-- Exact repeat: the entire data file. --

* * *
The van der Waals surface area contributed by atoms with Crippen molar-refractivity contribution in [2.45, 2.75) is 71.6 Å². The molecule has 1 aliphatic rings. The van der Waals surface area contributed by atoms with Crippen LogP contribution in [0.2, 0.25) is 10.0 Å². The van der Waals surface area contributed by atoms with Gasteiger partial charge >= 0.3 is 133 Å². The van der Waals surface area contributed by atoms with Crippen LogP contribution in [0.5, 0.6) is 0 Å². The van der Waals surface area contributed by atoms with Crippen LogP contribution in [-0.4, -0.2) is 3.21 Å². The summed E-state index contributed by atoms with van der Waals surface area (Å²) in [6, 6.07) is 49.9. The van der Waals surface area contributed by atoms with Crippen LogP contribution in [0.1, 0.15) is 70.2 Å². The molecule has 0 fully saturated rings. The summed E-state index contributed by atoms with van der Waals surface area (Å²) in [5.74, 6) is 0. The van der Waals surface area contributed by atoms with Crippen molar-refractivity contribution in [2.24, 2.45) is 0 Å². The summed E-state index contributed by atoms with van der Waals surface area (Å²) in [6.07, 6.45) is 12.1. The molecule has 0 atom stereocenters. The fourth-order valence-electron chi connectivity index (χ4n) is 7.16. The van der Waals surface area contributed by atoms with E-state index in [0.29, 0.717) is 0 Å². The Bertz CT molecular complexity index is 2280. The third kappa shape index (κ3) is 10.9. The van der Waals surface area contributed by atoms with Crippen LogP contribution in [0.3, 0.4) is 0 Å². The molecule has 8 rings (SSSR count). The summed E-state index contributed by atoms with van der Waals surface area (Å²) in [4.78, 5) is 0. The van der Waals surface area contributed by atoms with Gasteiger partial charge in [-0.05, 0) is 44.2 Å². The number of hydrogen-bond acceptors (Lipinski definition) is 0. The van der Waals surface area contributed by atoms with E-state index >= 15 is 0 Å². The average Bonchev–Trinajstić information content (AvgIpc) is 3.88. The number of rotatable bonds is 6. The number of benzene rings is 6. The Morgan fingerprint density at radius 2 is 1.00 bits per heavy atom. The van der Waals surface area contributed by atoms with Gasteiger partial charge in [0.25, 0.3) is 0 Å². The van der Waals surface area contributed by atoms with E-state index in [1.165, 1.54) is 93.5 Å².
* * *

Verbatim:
The van der Waals surface area contributed by atoms with Crippen molar-refractivity contribution in [2.45, 2.75) is 71.6 Å². The molecule has 1 aliphatic rings. The van der Waals surface area contributed by atoms with Crippen LogP contribution in [0.2, 0.25) is 10.0 Å². The van der Waals surface area contributed by atoms with Gasteiger partial charge >= 0.3 is 133 Å². The van der Waals surface area contributed by atoms with Crippen LogP contribution in [0.5, 0.6) is 0 Å². The van der Waals surface area contributed by atoms with Crippen LogP contribution in [-0.4, -0.2) is 3.21 Å². The summed E-state index contributed by atoms with van der Waals surface area (Å²) in [6, 6.07) is 49.9. The van der Waals surface area contributed by atoms with Crippen LogP contribution in [0.1, 0.15) is 70.2 Å². The molecule has 0 fully saturated rings. The summed E-state index contributed by atoms with van der Waals surface area (Å²) in [5.74, 6) is 0. The van der Waals surface area contributed by atoms with Crippen molar-refractivity contribution in [2.24, 2.45) is 0 Å². The summed E-state index contributed by atoms with van der Waals surface area (Å²) in [6.07, 6.45) is 12.1. The molecule has 0 atom stereocenters. The fourth-order valence-electron chi connectivity index (χ4n) is 7.16. The van der Waals surface area contributed by atoms with E-state index in [0.29, 0.717) is 0 Å². The Bertz CT molecular complexity index is 2280. The third kappa shape index (κ3) is 10.9. The van der Waals surface area contributed by atoms with Crippen LogP contribution in [0.3, 0.4) is 0 Å². The molecule has 8 rings (SSSR count). The summed E-state index contributed by atoms with van der Waals surface area (Å²) in [4.78, 5) is 0. The van der Waals surface area contributed by atoms with Gasteiger partial charge in [-0.05, 0) is 44.2 Å². The number of hydrogen-bond acceptors (Lipinski definition) is 0. The van der Waals surface area contributed by atoms with E-state index >= 15 is 0 Å². The average Bonchev–Trinajstić information content (AvgIpc) is 3.88. The number of rotatable bonds is 6. The number of benzene rings is 6. The Morgan fingerprint density at radius 2 is 1.00 bits per heavy atom. The van der Waals surface area contributed by atoms with Gasteiger partial charge in [0.25, 0.3) is 0 Å². The van der Waals surface area contributed by atoms with E-state index in [1.165, 1.54) is 93.5 Å².